It is known that the excitability of CRH neurons is significantly enhanced in PVN when induced by different methods in mice with visceral hypersensitivity. Further analysis revealed that the projection neurons in the anterior ventral region of thebed nucleus of the stria terminalis (avBNST) successfully formed functional synapses with PVN CRH neurons. Researchers previously evaluated visceral hypersensitivity and divided mice undergoing maternal–infant separation into two subgroups (visceral pain-sensitive and non-susceptible) and demonstrated a significant increase in the excitability of CRH neurons in the PVN of susceptible mice. These researchers also verified that the avBNST region can project glutamate and GABAergic neurons to the PVN CRH neurons, respectively. The firing frequency of GABAergic projection neurons in the avBNST, which controls PVN in susceptible mice, was significantly reduced, while the firing frequency of glutamatergic projection neurons was significantly increased. Activation of GABAergic projection neurons in the avBNST-PVN loop by light/genetics, or by the inhibition of glutamatergic neurons, was shown to increase the threshold to visceral pain in susceptible mice, further confirming that the activation of glutamatergic projections and the inhibition of GABAergic projections in avBNST-PVN neurons jointly mediate the occurrence and development of chronic visceral pain in susceptible mice (Huang et al., 2021). Another study found that most GABAergic neurons in the PVN project to the avBNST and that their excitability decreases during the visceral hypersensitivity response. Furthermore, activating the PVN-avBNST GABAergic neurons alleviated the visceral hypersensitivity response in neonatal CRD rats, while de-inhibition facilitated the excitation of CRH neurons, thereby mediating the visceral hypersensitivity response (Song et al., 2020).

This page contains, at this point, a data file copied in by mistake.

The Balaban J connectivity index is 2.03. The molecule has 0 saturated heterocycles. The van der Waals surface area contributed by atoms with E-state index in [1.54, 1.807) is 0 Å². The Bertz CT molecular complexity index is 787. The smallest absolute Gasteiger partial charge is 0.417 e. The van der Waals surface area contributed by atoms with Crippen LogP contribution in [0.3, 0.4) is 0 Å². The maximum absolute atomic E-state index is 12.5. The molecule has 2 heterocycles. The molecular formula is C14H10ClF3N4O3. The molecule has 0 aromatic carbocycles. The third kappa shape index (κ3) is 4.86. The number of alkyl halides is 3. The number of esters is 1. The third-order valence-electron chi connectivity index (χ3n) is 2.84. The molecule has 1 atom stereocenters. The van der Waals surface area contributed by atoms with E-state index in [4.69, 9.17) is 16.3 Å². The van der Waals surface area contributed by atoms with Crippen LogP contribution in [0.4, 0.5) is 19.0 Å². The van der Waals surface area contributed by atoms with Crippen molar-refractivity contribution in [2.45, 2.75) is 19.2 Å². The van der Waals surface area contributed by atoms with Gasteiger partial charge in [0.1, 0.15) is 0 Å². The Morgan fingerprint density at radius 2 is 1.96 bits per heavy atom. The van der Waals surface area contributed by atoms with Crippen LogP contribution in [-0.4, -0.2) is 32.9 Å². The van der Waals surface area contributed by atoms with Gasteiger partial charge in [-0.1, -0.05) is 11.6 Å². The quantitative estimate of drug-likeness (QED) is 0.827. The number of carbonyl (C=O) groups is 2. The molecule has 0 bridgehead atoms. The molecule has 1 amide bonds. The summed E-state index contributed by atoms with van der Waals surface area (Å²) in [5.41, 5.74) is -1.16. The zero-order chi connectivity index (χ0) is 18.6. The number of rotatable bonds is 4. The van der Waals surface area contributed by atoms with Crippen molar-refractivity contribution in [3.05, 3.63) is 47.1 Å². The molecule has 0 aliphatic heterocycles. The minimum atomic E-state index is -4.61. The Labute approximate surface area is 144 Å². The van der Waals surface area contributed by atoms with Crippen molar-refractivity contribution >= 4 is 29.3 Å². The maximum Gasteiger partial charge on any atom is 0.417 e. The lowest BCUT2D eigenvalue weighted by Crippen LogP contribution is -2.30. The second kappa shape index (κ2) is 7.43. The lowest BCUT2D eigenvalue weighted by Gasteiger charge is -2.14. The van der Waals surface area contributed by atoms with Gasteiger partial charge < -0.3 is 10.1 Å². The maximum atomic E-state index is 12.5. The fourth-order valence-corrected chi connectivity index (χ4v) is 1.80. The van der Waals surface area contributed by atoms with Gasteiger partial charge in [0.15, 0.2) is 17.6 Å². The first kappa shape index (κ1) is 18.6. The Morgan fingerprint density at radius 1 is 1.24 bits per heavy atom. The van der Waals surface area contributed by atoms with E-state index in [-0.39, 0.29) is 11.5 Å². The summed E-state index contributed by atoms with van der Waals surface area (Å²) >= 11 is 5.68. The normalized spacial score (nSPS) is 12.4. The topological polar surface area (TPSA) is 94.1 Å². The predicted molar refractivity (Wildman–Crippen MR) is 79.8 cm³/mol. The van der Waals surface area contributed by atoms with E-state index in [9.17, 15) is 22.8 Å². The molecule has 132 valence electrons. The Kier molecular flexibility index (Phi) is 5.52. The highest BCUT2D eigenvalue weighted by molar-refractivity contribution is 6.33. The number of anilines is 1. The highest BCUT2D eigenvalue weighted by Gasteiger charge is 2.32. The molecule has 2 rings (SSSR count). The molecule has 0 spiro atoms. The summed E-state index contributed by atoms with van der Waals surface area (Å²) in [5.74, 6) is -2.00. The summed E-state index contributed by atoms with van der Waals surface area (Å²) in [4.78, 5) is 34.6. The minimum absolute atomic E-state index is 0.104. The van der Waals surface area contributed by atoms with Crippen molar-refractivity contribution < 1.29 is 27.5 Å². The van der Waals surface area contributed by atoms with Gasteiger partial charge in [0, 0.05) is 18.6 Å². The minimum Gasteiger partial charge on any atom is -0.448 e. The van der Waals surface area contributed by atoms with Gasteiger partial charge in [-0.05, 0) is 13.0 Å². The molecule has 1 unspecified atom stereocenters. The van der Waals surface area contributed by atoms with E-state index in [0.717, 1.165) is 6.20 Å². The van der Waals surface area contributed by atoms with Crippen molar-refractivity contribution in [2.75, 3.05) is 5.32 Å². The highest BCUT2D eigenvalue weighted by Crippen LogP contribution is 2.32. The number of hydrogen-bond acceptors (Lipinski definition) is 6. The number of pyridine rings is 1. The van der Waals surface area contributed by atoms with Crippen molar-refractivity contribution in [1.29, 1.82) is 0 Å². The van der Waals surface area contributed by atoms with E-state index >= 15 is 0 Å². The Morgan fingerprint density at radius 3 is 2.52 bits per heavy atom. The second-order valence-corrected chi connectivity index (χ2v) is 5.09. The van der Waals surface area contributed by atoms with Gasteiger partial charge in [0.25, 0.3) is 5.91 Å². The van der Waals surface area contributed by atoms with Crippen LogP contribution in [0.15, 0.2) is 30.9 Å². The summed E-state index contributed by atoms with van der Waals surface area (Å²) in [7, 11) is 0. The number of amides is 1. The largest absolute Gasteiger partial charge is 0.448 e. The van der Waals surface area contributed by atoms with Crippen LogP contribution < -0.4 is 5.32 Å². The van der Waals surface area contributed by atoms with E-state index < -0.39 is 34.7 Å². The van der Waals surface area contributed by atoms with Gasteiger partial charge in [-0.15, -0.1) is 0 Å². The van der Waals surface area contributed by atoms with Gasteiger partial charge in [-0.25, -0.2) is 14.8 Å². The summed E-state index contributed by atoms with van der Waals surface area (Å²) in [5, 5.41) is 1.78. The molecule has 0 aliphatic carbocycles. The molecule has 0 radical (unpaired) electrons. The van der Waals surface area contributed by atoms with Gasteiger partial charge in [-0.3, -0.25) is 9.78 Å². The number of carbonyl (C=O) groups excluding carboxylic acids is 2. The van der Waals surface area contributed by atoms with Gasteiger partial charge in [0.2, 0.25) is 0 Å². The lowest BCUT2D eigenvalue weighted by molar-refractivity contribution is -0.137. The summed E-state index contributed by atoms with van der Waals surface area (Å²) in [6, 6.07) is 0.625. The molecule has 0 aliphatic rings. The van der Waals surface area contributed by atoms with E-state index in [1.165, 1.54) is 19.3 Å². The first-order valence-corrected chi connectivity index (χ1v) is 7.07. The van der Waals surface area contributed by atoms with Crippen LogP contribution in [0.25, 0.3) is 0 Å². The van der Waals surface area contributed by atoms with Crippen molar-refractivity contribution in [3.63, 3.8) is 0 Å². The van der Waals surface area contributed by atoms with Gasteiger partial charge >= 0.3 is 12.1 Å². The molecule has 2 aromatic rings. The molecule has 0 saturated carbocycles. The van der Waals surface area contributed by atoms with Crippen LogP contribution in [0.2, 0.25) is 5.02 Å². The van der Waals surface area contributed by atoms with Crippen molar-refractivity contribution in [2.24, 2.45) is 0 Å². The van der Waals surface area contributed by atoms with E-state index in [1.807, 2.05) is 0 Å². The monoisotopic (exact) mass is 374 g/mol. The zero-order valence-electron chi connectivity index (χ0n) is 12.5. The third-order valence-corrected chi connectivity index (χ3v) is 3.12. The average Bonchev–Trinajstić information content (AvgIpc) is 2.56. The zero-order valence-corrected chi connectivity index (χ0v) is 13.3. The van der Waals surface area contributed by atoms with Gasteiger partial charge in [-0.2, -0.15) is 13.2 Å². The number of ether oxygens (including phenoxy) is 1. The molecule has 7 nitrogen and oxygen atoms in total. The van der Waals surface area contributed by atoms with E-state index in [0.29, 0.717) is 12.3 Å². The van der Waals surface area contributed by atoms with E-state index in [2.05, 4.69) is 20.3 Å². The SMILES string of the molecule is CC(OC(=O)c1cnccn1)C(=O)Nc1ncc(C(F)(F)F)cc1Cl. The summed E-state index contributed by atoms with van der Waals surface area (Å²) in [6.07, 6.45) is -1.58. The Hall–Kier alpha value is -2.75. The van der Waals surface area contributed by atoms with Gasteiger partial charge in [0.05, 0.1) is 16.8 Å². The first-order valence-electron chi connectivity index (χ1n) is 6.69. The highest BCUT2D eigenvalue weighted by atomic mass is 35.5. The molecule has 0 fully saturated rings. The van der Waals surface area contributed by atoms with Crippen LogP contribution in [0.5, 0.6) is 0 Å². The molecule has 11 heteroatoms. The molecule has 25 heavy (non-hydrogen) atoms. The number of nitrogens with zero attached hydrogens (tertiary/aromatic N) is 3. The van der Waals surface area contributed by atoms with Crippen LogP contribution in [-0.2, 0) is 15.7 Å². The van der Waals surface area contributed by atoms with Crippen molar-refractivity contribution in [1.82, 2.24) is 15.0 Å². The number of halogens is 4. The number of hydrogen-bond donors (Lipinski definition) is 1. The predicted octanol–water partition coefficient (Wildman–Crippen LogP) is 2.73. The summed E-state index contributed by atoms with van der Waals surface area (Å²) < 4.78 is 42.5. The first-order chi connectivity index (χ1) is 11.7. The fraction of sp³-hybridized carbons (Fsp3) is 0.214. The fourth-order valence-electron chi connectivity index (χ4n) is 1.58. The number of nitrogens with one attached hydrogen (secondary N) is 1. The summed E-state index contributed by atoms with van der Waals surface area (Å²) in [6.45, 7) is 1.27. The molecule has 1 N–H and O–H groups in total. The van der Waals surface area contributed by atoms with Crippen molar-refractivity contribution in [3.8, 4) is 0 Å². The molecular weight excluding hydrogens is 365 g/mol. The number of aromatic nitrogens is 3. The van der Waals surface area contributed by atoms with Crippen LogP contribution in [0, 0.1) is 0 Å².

The lateral septum (LS) is the dorsal part of the septum, which is divided into three parts: the dorsal, middle and ventral lateral septum (LSV) (Risold and Swanson, 1997). The LS is involved in the regulation of emotion and a variety of behaviors. In a rat model of visceral pain, local cerebral blood flow in the LS was significantly enhanced, thus suggesting that the LS may be involved in visceral hyperalgesia. Researchers found that the activity of LSV neurons was enhanced when mice were exposed to CRD. In contrast, LSV neurons did not change significantly when mice were stimulated on the body surface. Viral tracing further revealed that visceral pain stimuli significantly activated CaMKIIα-positive neurons in the PVN and projected to the LSV in an anterograde manner. Optogenetic inhibition of this pathway was shown to relieve visceral pain and, conversely, induce visceral pain (Li et al., 2023), thus indicating that the PVN not only receives projections from the BNST but also projects to the LSV, and plays a vital role in the regulation of visceral pain.